Both the carer and the person she was caring for lost out because of the pay and conditions at the agency. 

Let’s champion the rights of care seeker’s by giving care worker’s good working conditions.

The best way to look after our loved ones is to make sure there is someone to look after them, and us when the time comes. To do this we must reverse the low wages and poor working conditions that have driven away many great carers from work they otherwise enjoyed. Their love for their clients marks them out as special people and we can’t use this to keep them on the minimum wage. It might be seen by some as “unskilled” work but their value is not just about the roles they perform. They are the front line of healthcare, picking up the early signs of deteriorating health and helping to reduce hospital admissions through their work and commitment to our loved ones. They are there at the other end as well to welcome those in hospital back into their home as quickly as possible. Ask anyone who works in the NHS how important that is.

Is there a better way?

Many people pay friends or neighbours to avoid the high costs often associated with agencies. Look in shop windows, on notice boards in stores throughout the city and you’ll often see ads for those needing care. People just cannot afford agency care or are unhappy with their practices. My personal experience of dealing with agencies are very similar to many who source home carers via an agency. They would send 3 different carers a day, that’s not ideal as we had to explain how dad liked things done 3 times a day and sometimes start over the next day. Also, dad got on better with some than others. We wanted to choose our carers and have more control over who came into our house.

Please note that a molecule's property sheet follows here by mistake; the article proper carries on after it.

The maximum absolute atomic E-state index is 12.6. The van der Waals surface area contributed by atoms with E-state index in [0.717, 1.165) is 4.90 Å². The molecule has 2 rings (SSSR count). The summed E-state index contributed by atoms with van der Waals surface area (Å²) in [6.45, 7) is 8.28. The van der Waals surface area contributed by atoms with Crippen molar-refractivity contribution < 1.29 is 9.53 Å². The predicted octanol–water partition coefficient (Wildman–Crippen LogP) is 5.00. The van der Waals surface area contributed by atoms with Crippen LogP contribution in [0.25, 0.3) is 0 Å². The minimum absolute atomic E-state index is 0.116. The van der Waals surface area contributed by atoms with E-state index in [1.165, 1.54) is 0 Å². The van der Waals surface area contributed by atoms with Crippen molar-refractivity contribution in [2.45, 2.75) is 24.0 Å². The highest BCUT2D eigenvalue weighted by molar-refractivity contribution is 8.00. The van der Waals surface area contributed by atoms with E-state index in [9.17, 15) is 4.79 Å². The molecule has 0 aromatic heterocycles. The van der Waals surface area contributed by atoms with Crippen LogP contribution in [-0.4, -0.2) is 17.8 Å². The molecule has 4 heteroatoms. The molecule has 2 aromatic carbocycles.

It led me to set up CareBIG. Firstly CareBIG is not a care agency, it is an online platform where self-employed carers and those looking for home care can meet. Caregivers organise their schedule which means no last minute mix ups or shift changes. It means cheaper care costs for families but also a minimum of £10 per hour for carers. We find and choose carers by screening all applicants for values, looking for passionate, reliable people who want to empower their clients. It also opens care as a role for many people who need flexible working arrangements. People like Shilpe, who created a profile on CareBIG and was contacted by a lady looking for help with a family member. She now receives £10 per hour and is able to give her best, each and every time. Less rushing means the ability to take time to get to know her clients better, their likes and dislikes. It’s not a tick box exercise, she’s looking after someone the right way. “I was struggling to find work until I came across CareBIG. I now work around my schedule and kids. It has really given me back my independence and I am so happy with the role I have now :). The client is at the heart of how I work and it means everything to me knowing they are getting the level of support they need from me. Could I do that with an agency? They would take over my life and leave me struggling both at work and at home.”Whether you arrange your homecare services through a regular agency or CareBIG, there is no quick fix to the problems within care but perhaps the quickest is to treat our care workers with more respect for the amazing job they do. That in turn will help to reduce the numbers leaving and attract more great people to work in an industry more rewarding than most in human terms if not financial.